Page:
Tell that to my Lifetime Gold frequent flyer membership. It's saved me hundreds of dollars in baggage fees and in upgraded seat fees (I almost always get an exit row, with more room). I get miles through my credit card and, as long as there is activity on my account once every 18 months, I don't lose the miles.

As for embezzeling, if any careful emplyer won't allow you to take a more expensive flight just so that you can get the miles. Travelling on business means time away from home, often weekends. Most employers don't provide extra pay for time away from home to salaried employees, so the miles are a small compensation fro this additional burden on the employees' private lives.

Here is another way to look at it. Why doesn't the CEO stay in a Motel 8 or equivalent?

Comment: Re:Story is BS. Make it Right cards aren't that bi (Score 1) 130

by whoever57 (#48660427) Attached to: Comcast's Lobbyists Hand Out VIP Cards To Skip the Customer Service Wait

The story is BS. Every employee at Comcast gets 3 cards a year. The idea is that if you see or hear someone who's having a problem, you can give them a card and they get a better experience.

You assume that there is only one type of card. Perhaps certain employees get a different type of card, to be given only to political influencers.

Comment: Re:Can you say... (Score 1) 266

by whoever57 (#48648951) Attached to: Judge Rules Drug Maker Cannot Halt Sales of Alzheimer's Medicine

The customer, his doctors and insurance companies would be free to look at the FDA data and decide for themselves what to medicate with.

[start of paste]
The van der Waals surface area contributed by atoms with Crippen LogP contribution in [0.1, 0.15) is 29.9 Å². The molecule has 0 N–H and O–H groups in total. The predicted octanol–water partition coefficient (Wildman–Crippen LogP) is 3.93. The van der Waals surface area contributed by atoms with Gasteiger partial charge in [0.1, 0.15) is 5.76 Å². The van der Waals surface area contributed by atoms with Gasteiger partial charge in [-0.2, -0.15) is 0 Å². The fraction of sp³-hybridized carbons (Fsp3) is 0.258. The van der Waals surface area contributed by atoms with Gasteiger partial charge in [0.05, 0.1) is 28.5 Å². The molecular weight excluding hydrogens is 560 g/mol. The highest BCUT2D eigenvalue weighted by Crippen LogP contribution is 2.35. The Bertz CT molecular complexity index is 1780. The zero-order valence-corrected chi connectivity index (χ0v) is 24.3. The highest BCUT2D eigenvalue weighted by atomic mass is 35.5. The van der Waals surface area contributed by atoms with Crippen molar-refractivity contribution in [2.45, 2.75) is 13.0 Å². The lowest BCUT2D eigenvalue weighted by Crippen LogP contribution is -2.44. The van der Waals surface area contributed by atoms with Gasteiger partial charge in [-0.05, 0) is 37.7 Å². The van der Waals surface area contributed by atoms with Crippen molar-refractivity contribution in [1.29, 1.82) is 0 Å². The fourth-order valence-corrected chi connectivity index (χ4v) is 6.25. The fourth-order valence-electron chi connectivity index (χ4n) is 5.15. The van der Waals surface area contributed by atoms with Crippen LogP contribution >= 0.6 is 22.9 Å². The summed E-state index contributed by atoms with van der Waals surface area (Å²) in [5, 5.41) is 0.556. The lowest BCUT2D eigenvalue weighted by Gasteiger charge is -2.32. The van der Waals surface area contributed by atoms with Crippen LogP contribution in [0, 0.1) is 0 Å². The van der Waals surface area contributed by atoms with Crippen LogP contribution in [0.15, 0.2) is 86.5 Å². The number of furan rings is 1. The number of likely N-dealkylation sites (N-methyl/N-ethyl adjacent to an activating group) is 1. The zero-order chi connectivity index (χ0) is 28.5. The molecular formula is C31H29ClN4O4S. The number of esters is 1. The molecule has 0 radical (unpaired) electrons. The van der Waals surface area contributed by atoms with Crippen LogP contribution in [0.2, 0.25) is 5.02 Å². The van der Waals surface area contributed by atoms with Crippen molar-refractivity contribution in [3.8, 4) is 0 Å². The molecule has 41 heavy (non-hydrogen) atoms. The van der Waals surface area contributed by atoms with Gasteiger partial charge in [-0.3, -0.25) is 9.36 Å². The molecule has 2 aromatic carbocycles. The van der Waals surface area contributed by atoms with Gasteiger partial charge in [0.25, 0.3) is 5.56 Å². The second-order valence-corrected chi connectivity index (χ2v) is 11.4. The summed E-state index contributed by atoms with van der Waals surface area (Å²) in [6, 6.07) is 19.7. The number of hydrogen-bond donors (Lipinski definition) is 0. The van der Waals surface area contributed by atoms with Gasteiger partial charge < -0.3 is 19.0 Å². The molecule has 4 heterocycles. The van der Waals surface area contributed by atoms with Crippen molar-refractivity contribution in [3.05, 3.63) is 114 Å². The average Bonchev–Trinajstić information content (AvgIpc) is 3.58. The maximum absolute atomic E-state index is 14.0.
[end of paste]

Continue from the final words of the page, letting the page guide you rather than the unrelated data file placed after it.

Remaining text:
All this does is move liability for bad drugs to entities less able to defend against bogus claims. No doctor would prescribe anything with a scintilla of risk.

Comment: Re:here's a real-life case to explain criminal int (Score 1) 205

by whoever57 (#48648925) Attached to: Judge: It's OK For Cops To Create Fake Instagram Accounts

Not all 4 legged animals are dogs and I don't think that your reversal of the scenario proves the point.

Can a court really throw out a document, signed by a genuine cop authorizing the person to commit a crime? The cop knowingly signed the document. Isn't this more important than the beliefs of the thief? The thief could explain his belief as "I thought that I was authorized if any one of us was a cop". So, his belief is premised on a factual basis that happened to be unlikely, but true.

Niether your opinion, nor mine matters -- all that matters is what a competant court decides. I wonder if there are any cases where this has actually happened?

Comment: Re:interesting idea. Legally, cops can't generally (Score 1) 205

by whoever57 (#48648115) Attached to: Judge: It's OK For Cops To Create Fake Instagram Accounts

Having a habit of asking all of your criminal buddies to sign such a statement, and signing it yourself claiming that you are a cop, would tend to show that you know it's a sham.

But it's not a sham for the hypothetical real cop. The fact that all the documents signed by non-cops were sham documents isn't important.

Note: don't get your legal advice from /. -- it's likely to be wrong.